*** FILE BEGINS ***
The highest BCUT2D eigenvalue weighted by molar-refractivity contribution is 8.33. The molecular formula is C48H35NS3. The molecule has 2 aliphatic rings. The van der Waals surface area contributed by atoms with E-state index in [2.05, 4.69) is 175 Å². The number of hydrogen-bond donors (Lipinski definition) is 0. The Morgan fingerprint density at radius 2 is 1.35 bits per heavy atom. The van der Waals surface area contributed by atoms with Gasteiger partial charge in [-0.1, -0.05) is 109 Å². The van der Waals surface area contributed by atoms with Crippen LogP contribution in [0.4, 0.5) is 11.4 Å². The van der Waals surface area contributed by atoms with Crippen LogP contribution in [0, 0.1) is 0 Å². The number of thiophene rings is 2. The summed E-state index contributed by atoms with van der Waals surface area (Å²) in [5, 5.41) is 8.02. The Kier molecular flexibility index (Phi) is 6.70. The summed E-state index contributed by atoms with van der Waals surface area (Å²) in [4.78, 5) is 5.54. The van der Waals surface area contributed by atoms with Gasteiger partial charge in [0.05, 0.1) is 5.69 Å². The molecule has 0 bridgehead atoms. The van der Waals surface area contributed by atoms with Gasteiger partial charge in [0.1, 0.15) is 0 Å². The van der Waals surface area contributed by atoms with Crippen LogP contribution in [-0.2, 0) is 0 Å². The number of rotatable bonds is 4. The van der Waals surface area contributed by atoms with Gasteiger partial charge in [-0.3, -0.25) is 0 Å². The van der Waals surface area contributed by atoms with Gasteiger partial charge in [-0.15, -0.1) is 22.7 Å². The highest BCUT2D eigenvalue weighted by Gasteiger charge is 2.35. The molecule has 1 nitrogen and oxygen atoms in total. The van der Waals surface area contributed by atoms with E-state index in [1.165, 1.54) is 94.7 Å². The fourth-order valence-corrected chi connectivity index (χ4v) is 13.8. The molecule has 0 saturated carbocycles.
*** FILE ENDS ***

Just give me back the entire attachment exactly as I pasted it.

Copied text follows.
The highest BCUT2D eigenvalue weighted by molar-refractivity contribution is 8.33. The molecular formula is C48H35NS3. The molecule has 2 aliphatic rings. The van der Waals surface area contributed by atoms with E-state index in [2.05, 4.69) is 175 Å². The number of hydrogen-bond donors (Lipinski definition) is 0. The Morgan fingerprint density at radius 2 is 1.35 bits per heavy atom. The van der Waals surface area contributed by atoms with Gasteiger partial charge in [-0.1, -0.05) is 109 Å². The van der Waals surface area contributed by atoms with Crippen LogP contribution in [0.4, 0.5) is 11.4 Å². The van der Waals surface area contributed by atoms with Crippen LogP contribution in [0, 0.1) is 0 Å². The number of thiophene rings is 2. The summed E-state index contributed by atoms with van der Waals surface area (Å²) in [5, 5.41) is 8.02. The Kier molecular flexibility index (Phi) is 6.70. The summed E-state index contributed by atoms with van der Waals surface area (Å²) in [4.78, 5) is 5.54. The van der Waals surface area contributed by atoms with Gasteiger partial charge in [0.05, 0.1) is 5.69 Å². The molecule has 0 bridgehead atoms. The van der Waals surface area contributed by atoms with Gasteiger partial charge in [0.1, 0.15) is 0 Å². The van der Waals surface area contributed by atoms with Crippen LogP contribution in [-0.2, 0) is 0 Å². The number of rotatable bonds is 4. The van der Waals surface area contributed by atoms with Gasteiger partial charge in [-0.3, -0.25) is 0 Å². The van der Waals surface area contributed by atoms with Gasteiger partial charge in [-0.15, -0.1) is 22.7 Å². The highest BCUT2D eigenvalue weighted by Gasteiger charge is 2.35. The molecule has 1 nitrogen and oxygen atoms in total. The van der Waals surface area contributed by atoms with E-state index in [1.165, 1.54) is 94.7 Å². The fourth-order valence-corrected chi connectivity index (χ4v) is 13.8. The molecule has 0 saturated carbocycles.